The cruise ship Norwegian Dawn ran aground in Bermuda on Tuesday after the vessel temporarily lost power and experienced a steering system malfunction shortly after departing King's Wharf.
Everyone aboard the ship -- 2,443 passengers and 1,059 crew -- is safe, and an independent dive team confirmed the ship's structural integrity, Norwegian Cruise Line said in a statement.
"With high tide this evening, the ship was floated and moved to a nearby anchorage position where it will remain overnight," the Miami-based company said.
One of the cruise ship's passengers, Rachel Hansen, used Twitter to document the incident shortly after the ship stopped moving.
Picture of the inspection team, the captain said we won't be moving for a while pic.twitter.com/mWi6jXmLTz— Rachel Hansen (@Rachel_Hansen12) May 19, 2015
Norwegian Cruise Line initially said the ship temporarily lost power shortly after departing from Bermuda and "made contact with the channel bed." Later on Tuesday night, it said the ship "had a temporary malfunction of its steering system, causing the ship to sail slightly off course."
The Norwegian Dawn is sailing on a seven-night Boston-to-Bermuda cruise. It was built in 2002 and is 965 feet long, according to the cruise line.
Hansen told Boston's WCVB that she and her family were eating when they felt the ship suddenly stop.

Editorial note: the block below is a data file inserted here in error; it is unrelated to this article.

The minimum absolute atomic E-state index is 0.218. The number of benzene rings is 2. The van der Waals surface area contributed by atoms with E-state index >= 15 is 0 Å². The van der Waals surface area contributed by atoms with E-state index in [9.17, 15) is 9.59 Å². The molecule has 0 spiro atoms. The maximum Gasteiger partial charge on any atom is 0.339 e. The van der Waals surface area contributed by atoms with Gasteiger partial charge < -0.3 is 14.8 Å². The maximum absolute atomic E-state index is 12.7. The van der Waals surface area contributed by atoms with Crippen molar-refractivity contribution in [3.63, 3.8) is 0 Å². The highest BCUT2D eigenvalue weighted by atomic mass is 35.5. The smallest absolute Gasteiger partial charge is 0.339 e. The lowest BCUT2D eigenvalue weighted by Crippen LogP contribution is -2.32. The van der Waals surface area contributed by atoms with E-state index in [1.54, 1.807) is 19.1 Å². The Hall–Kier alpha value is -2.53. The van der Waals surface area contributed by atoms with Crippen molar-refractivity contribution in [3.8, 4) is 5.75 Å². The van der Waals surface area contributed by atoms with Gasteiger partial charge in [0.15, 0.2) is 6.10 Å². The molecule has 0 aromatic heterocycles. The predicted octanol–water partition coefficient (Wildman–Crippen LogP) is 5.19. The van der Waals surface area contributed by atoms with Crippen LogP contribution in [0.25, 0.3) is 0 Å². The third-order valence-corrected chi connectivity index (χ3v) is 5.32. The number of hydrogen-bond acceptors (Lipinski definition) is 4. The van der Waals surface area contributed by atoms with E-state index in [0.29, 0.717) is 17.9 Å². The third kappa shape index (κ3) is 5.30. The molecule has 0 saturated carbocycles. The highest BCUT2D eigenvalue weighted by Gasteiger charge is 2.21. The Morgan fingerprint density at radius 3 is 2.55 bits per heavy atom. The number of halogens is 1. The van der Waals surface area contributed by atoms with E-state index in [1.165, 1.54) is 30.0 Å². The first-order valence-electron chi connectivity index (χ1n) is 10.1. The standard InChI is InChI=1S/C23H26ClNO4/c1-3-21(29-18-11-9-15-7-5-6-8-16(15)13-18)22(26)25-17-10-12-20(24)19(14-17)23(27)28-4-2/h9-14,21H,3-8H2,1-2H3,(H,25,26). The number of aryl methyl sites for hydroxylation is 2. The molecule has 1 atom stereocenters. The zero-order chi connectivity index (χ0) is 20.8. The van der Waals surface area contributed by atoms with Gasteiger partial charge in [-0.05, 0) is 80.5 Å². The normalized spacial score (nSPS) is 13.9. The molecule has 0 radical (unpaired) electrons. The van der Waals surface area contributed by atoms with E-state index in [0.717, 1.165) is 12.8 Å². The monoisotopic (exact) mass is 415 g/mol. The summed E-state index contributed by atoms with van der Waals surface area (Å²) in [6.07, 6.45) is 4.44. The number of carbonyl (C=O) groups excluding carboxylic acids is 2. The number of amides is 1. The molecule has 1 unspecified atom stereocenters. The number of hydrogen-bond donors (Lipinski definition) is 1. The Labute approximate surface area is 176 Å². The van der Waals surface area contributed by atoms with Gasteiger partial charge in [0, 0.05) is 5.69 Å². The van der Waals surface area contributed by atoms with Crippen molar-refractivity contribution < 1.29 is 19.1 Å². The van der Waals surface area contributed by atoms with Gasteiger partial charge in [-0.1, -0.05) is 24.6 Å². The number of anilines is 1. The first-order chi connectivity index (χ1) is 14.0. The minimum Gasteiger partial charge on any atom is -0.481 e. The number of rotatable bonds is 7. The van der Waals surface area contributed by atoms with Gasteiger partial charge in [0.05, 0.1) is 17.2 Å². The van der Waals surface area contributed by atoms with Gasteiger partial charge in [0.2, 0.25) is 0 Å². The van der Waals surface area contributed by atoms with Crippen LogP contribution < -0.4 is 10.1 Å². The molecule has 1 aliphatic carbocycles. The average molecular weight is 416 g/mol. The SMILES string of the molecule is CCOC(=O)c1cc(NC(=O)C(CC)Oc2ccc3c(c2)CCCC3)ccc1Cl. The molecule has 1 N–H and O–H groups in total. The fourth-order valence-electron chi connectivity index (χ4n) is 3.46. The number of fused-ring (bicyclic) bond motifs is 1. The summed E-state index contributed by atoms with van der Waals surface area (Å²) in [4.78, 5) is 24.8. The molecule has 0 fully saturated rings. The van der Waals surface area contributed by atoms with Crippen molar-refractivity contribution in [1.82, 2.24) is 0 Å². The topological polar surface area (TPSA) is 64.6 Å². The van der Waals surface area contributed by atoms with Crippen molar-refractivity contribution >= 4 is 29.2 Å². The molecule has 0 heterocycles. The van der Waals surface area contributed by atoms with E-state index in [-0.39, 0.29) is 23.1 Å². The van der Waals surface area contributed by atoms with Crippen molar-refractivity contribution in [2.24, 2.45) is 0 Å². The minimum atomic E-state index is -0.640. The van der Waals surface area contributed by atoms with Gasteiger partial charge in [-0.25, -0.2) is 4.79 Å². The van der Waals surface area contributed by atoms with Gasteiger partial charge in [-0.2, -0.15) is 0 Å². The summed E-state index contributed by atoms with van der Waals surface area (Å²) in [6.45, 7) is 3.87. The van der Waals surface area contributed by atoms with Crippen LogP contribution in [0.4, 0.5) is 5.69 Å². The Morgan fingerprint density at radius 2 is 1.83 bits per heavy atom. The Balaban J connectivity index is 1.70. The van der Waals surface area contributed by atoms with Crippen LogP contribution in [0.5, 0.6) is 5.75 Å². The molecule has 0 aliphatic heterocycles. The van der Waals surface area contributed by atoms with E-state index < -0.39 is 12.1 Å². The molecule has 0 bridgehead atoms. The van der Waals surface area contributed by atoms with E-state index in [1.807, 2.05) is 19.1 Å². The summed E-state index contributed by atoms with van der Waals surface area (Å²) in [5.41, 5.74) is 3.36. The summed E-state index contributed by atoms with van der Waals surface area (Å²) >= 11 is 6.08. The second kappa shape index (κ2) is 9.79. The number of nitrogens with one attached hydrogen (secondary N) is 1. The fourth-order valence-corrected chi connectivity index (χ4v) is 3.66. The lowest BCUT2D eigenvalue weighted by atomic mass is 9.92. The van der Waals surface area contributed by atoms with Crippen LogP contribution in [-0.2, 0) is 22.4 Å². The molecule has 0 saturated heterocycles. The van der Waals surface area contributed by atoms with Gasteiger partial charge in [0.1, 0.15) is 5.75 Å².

"The cruise captain, I assume, came on over the PA system and ordered a distress call, and a bunch of the crew that were serving us dinner sprinted out," Hansen told WCVB.
Lots of ships coming to help us pic.twitter.com/0YJxoNAk3i— Rachel Hansen (@Rachel_Hansen12) May 20, 2015
An action shot of the tug boat attempting to pull us to freedom, I can see it from my balcony in my cabin. pic.twitter.com/sVuiZy3APk— Rachel Hansen (@Rachel_Hansen12) May 20, 2015
The ship will be inspected by the classification society DNVGL before returning to Boston, the cruise line said.
Meanwhile, it said, passengers can continue to access the ship's "full complement of onboard services."
Passengers on previous troubled cruse ships were not so fortunate.
In February 2013, the Carnival Triumph cruise ship was set adrift in the Gulf of Mexico after an engine fire. Although no one was hurt, the ship was stuck at sea for several days with few working bathrooms and only limited power to run elevators and heat food.
In March 2013, the Carnival Dream cruise ship's emergency diesel generator failed, causing problems with elevators and toilets aboard the vessel.
Still, later that same month, Carnival Corp.'s first-quarter earnings were up $37 million, or 5 cents per share.
In trading Tuesday, before the mishap off Bermuda, Norwegian Cruise Line Holdings’ shares climbed $1.81, or 3.3%, to close at $57.30.
9:52 p.m.: This story has been updated with information about past troubled cruses.
This story was originally published at 9:21 p.m.Copyright © 2017, Los Angeles Times